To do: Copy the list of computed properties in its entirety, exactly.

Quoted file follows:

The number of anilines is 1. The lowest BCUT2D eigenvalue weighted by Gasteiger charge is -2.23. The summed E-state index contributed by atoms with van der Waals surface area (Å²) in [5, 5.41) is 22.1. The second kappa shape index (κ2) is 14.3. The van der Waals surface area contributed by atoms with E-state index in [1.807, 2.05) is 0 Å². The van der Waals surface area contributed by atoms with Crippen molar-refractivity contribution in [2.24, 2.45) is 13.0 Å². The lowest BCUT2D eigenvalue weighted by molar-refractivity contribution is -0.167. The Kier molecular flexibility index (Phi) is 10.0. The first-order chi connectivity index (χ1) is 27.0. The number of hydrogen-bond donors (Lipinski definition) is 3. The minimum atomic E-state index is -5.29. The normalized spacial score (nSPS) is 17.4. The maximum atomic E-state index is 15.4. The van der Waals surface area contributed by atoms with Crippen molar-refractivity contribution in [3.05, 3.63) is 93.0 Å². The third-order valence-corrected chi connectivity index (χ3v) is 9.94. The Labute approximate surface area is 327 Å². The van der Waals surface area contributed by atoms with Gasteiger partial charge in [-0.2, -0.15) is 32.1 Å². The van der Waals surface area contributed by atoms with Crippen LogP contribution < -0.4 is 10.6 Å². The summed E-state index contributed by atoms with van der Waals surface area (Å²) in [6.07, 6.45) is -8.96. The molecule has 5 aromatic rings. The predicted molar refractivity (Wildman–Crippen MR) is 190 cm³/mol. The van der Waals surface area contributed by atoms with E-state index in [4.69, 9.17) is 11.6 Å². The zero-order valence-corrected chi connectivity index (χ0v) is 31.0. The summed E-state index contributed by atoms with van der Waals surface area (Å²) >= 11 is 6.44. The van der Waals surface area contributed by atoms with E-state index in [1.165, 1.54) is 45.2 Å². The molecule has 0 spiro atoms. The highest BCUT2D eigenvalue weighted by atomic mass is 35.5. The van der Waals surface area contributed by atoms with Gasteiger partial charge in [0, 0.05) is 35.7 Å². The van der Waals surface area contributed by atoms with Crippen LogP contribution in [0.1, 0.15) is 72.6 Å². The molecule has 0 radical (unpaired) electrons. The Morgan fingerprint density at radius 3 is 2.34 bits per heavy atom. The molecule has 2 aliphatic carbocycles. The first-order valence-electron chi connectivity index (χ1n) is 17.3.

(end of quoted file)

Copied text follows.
The number of anilines is 1. The lowest BCUT2D eigenvalue weighted by Gasteiger charge is -2.23. The summed E-state index contributed by atoms with van der Waals surface area (Å²) in [5, 5.41) is 22.1. The second kappa shape index (κ2) is 14.3. The van der Waals surface area contributed by atoms with E-state index in [1.807, 2.05) is 0 Å². The van der Waals surface area contributed by atoms with Crippen molar-refractivity contribution in [2.24, 2.45) is 13.0 Å². The lowest BCUT2D eigenvalue weighted by molar-refractivity contribution is -0.167. The Kier molecular flexibility index (Phi) is 10.0. The first-order chi connectivity index (χ1) is 27.0. The number of hydrogen-bond donors (Lipinski definition) is 3. The minimum atomic E-state index is -5.29. The normalized spacial score (nSPS) is 17.4. The maximum atomic E-state index is 15.4. The van der Waals surface area contributed by atoms with Crippen molar-refractivity contribution in [3.05, 3.63) is 93.0 Å². The third-order valence-corrected chi connectivity index (χ3v) is 9.94. The Labute approximate surface area is 327 Å². The van der Waals surface area contributed by atoms with Gasteiger partial charge in [-0.2, -0.15) is 32.1 Å². The van der Waals surface area contributed by atoms with Crippen LogP contribution < -0.4 is 10.6 Å². The summed E-state index contributed by atoms with van der Waals surface area (Å²) in [6.07, 6.45) is -8.96. The molecule has 5 aromatic rings. The predicted molar refractivity (Wildman–Crippen MR) is 190 cm³/mol. The van der Waals surface area contributed by atoms with E-state index in [4.69, 9.17) is 11.6 Å². The zero-order valence-corrected chi connectivity index (χ0v) is 31.0. The summed E-state index contributed by atoms with van der Waals surface area (Å²) >= 11 is 6.44. The van der Waals surface area contributed by atoms with E-state index in [1.165, 1.54) is 45.2 Å². The molecule has 0 spiro atoms. The highest BCUT2D eigenvalue weighted by atomic mass is 35.5. The van der Waals surface area contributed by atoms with Gasteiger partial charge in [0, 0.05) is 35.7 Å². The van der Waals surface area contributed by atoms with Crippen LogP contribution in [0.1, 0.15) is 72.6 Å². The molecule has 0 radical (unpaired) electrons. The Morgan fingerprint density at radius 3 is 2.34 bits per heavy atom. The molecule has 2 aliphatic carbocycles. The first-order valence-electron chi connectivity index (χ1n) is 17.3.